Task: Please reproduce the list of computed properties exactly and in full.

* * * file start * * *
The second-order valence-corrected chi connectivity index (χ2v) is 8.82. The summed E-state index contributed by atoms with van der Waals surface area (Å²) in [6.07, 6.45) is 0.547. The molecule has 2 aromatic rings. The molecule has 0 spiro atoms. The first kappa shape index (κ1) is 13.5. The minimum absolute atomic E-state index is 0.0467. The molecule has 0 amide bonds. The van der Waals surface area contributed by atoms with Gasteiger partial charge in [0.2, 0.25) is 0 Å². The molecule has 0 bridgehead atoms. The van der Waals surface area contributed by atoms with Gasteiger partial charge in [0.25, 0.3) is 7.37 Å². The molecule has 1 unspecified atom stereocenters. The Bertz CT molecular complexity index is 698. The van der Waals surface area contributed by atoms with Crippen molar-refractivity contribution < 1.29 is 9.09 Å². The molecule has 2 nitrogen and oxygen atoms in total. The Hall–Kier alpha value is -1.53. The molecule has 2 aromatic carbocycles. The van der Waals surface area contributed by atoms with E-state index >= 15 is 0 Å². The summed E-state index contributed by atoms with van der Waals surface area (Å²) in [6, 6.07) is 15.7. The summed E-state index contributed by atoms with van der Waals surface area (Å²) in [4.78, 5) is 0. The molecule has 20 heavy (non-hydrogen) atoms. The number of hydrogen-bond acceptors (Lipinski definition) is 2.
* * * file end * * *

The second-order valence-corrected chi connectivity index (χ2v) is 8.82. The summed E-state index contributed by atoms with van der Waals surface area (Å²) in [6.07, 6.45) is 0.547. The molecule has 2 aromatic rings. The molecule has 0 spiro atoms. The first kappa shape index (κ1) is 13.5. The minimum absolute atomic E-state index is 0.0467. The molecule has 0 amide bonds. The van der Waals surface area contributed by atoms with Gasteiger partial charge in [0.2, 0.25) is 0 Å². The molecule has 0 bridgehead atoms. The van der Waals surface area contributed by atoms with Gasteiger partial charge in [0.25, 0.3) is 7.37 Å². The molecule has 1 unspecified atom stereocenters. The Bertz CT molecular complexity index is 698. The van der Waals surface area contributed by atoms with Crippen molar-refractivity contribution < 1.29 is 9.09 Å². The molecule has 2 nitrogen and oxygen atoms in total. The Hall–Kier alpha value is -1.53. The molecule has 2 aromatic carbocycles. The van der Waals surface area contributed by atoms with E-state index >= 15 is 0 Å². The summed E-state index contributed by atoms with van der Waals surface area (Å²) in [6, 6.07) is 15.7. The summed E-state index contributed by atoms with van der Waals surface area (Å²) in [4.78, 5) is 0. The molecule has 20 heavy (non-hydrogen) atoms. The number of hydrogen-bond acceptors (Lipinski definition) is 2.